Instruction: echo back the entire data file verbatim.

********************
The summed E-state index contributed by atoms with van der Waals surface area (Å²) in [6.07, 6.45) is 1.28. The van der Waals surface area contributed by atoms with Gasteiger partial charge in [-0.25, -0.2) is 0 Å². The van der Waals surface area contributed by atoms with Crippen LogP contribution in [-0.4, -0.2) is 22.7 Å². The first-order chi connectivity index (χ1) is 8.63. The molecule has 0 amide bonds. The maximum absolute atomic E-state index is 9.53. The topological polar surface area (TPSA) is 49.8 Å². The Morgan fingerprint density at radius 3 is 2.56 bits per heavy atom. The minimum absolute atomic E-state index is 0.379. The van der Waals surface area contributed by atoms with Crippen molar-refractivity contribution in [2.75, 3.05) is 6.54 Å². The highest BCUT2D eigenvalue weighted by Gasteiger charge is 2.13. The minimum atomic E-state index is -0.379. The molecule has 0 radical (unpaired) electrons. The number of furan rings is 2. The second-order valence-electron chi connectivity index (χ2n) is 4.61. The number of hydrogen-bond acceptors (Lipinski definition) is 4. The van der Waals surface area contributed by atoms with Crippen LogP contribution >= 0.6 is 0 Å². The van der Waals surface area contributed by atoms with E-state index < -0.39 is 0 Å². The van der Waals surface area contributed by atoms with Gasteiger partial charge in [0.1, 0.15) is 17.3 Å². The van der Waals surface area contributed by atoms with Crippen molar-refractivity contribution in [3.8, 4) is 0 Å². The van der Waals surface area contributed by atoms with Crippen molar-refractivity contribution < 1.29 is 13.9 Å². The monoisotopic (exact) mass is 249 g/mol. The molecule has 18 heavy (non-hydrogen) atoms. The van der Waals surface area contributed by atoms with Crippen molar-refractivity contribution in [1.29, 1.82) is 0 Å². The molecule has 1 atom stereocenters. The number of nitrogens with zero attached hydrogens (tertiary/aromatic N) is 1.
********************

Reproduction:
The summed E-state index contributed by atoms with van der Waals surface area (Å²) in [6.07, 6.45) is 1.28. The van der Waals surface area contributed by atoms with Gasteiger partial charge in [-0.25, -0.2) is 0 Å². The van der Waals surface area contributed by atoms with Crippen LogP contribution in [-0.4, -0.2) is 22.7 Å². The first-order chi connectivity index (χ1) is 8.63. The molecule has 0 amide bonds. The maximum absolute atomic E-state index is 9.53. The topological polar surface area (TPSA) is 49.8 Å². The Morgan fingerprint density at radius 3 is 2.56 bits per heavy atom. The minimum absolute atomic E-state index is 0.379. The van der Waals surface area contributed by atoms with Crippen molar-refractivity contribution in [2.75, 3.05) is 6.54 Å². The highest BCUT2D eigenvalue weighted by Gasteiger charge is 2.13. The minimum atomic E-state index is -0.379. The molecule has 0 radical (unpaired) electrons. The number of furan rings is 2. The second-order valence-electron chi connectivity index (χ2n) is 4.61. The number of hydrogen-bond acceptors (Lipinski definition) is 4. The van der Waals surface area contributed by atoms with Crippen LogP contribution >= 0.6 is 0 Å². The van der Waals surface area contributed by atoms with E-state index < -0.39 is 0 Å². The van der Waals surface area contributed by atoms with Gasteiger partial charge in [0.1, 0.15) is 17.3 Å². The van der Waals surface area contributed by atoms with Crippen molar-refractivity contribution in [3.8, 4) is 0 Å². The van der Waals surface area contributed by atoms with Crippen molar-refractivity contribution < 1.29 is 13.9 Å². The monoisotopic (exact) mass is 249 g/mol. The molecule has 18 heavy (non-hydrogen) atoms. The van der Waals surface area contributed by atoms with Crippen molar-refractivity contribution in [1.29, 1.82) is 0 Å². The molecule has 1 atom stereocenters. The number of nitrogens with zero attached hydrogens (tertiary/aromatic N) is 1.